the total number of shares applied for in that category (number of applicants in the category x number of shares applied for) multiplied by the inverse of the over-subscription ratio as illustrated below: Total number of applicants in category of 100s . Number of the shares to be allotted to the successful allottees shall be arrived at on a proportionate basis i. it shall be rounded off to the lower multiple of 100.The allotment shall be subject to allotment in marketable lots. . The total number of shares to be allotted to each category as a whole shall be arrived at on a proportionate basis i. Each successful applicant shall be allotted a minimum of 100 securities.1. and ii.1. the number in excess of the multiple of 100 shall be rounded off to the higher multiple of 100 if that number is 50 or higher.500 Total number of shares applied for .3 Proportionate allotment to category .50.1. f.e.100 x 1/3 = 33 (to be rounded off to 100) d. on a proportionate basis as explained below: a. if the proportionate allotment works out to 250.50. the applicant shall be allotted 200 shares. All applicants in such categories shall be allotted shares arrived at after such rounding off.000 x 1/3 = 50. Schedule XVIII of basis of allotment procedure may be referred to.000 Number of times over-subscribed . Applicants shall be categorised according to the number of shares applied for. If however the proportionate allotment works out to 240. If that number is lower than 50. The successful applicants out of the total applicants for that category shall be determined by drawal of lots in such a manner that the total number of shares allotted in that category is equal to the number of shares worked out as per (ii) above. As an illustration.e. g. the applicant would be allotted 300 shares. b. If the proportionate allotment to an applicant works out to a number that is more than 100 but is not a multiple of 100 (which is the marketable lot). total number of shares applied for by each applicant in that category multiplied by the inverse of the over-subscription ratio. Number of shares applied for by – 100 each applicant Number of times oversubscribed – 3 Proportionate allotment to each successful applicant .000 c. the allotment shall be made as follows: i. All the applications where the proportionate allotment works out to less than 100 shares per applicant. e.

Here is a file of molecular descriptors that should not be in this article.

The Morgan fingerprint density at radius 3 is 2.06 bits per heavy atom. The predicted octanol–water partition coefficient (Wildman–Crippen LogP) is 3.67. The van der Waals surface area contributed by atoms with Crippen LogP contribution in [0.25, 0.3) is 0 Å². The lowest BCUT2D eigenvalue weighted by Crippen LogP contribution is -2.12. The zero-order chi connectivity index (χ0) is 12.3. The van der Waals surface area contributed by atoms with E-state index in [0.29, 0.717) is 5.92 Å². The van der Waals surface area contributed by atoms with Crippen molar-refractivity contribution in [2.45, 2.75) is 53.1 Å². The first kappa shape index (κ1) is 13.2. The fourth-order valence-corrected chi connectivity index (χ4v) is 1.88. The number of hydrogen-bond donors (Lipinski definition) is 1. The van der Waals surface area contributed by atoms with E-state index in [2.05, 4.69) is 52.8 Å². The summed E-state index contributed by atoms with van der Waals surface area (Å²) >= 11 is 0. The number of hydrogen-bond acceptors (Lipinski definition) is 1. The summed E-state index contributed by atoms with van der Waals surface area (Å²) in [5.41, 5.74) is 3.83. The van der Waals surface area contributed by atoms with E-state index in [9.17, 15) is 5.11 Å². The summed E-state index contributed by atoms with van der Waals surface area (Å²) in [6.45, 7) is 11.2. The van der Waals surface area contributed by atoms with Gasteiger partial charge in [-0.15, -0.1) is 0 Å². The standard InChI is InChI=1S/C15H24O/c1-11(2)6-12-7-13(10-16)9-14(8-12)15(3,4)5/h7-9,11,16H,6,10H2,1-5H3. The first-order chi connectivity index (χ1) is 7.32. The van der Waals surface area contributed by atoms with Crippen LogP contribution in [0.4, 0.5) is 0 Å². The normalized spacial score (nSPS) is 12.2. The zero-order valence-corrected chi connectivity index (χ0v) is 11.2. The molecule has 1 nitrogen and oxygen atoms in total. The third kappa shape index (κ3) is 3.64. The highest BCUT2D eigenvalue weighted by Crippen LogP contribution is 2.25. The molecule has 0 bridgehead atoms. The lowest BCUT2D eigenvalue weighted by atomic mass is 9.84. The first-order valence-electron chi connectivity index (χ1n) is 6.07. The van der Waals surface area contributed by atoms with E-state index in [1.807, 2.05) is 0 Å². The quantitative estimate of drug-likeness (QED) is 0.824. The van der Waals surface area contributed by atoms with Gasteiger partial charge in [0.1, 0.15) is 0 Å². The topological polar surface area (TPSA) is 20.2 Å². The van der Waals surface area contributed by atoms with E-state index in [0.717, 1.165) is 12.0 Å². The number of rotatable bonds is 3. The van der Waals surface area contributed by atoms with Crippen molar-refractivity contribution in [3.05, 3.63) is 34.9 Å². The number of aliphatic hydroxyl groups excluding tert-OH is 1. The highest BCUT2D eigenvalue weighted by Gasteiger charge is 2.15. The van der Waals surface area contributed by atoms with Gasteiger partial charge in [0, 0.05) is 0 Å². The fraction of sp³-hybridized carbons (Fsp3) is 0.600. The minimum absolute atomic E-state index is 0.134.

h. When compared to term loan and institutional financing. lease finance can be arranged fast and documentation is simple and without much formalities. The lessor being the owner of the asset bears the risk of obsolescence and the lessee is free on this score. remaining after such adjustment shall be added to the category comprising applicants applying for minimum number of shares.Leasing has many advantages for the lessee as well as for the lessor. The balance shares if any. High profit is expected as the rate of return increases Return on equity is elevated by leveraging results in low equity base which enhance the earnings per share. Enables lessee to pay rentals from the funds generated from operations as lease structure can be made flexible to suit the cash flow. Q. j. Facilitates the availability and use of equipments without the necessary blocking of capital funds. As the process of rounding off to the nearer multiple of 100 may result in the actual allocation being higher than the shares offered. Offers restriction free financing without any unduly restrictive covenants. Provides finance without diluting the ownership or control of the lessor. If the shares allocated on a proportionate basis to any category is more than the shares allotted to the applicants in that category. Offers tax benefits which depend on the structure of the lease. High growth potential is maintained even during periods of depression. Acts as a less costly financing alternative as compared to other source of finance. the final allotment may be higher by 10 % of the net offer to public. Ans:. except for his margin money investment. i. This gives the option to the lessee to replace the equipment with latest technology The following are the benefits offered by lease financing to the lessor: • • • • • The lessor’s ownership is fully secured as he is the owner and can always take possession in case of default by the lessee. the balance available shares for allotment shall be first adjusted against any other category. it may be necessary to allow a 10% margin i. Lease financing offers the following benefits to the lessee: • • • • • • • • • • One hundred percent finance without immediate down payment for huge investments. Tax benefits are provided on the depreciation value and there is a scope for him to avail more depreciation benefits by tax planning. where the allocated shares are not sufficient for proportionate allotment to the successful applicants in that category.4 What are the advantages of leasing to a company.e. . Enhances the working capital position.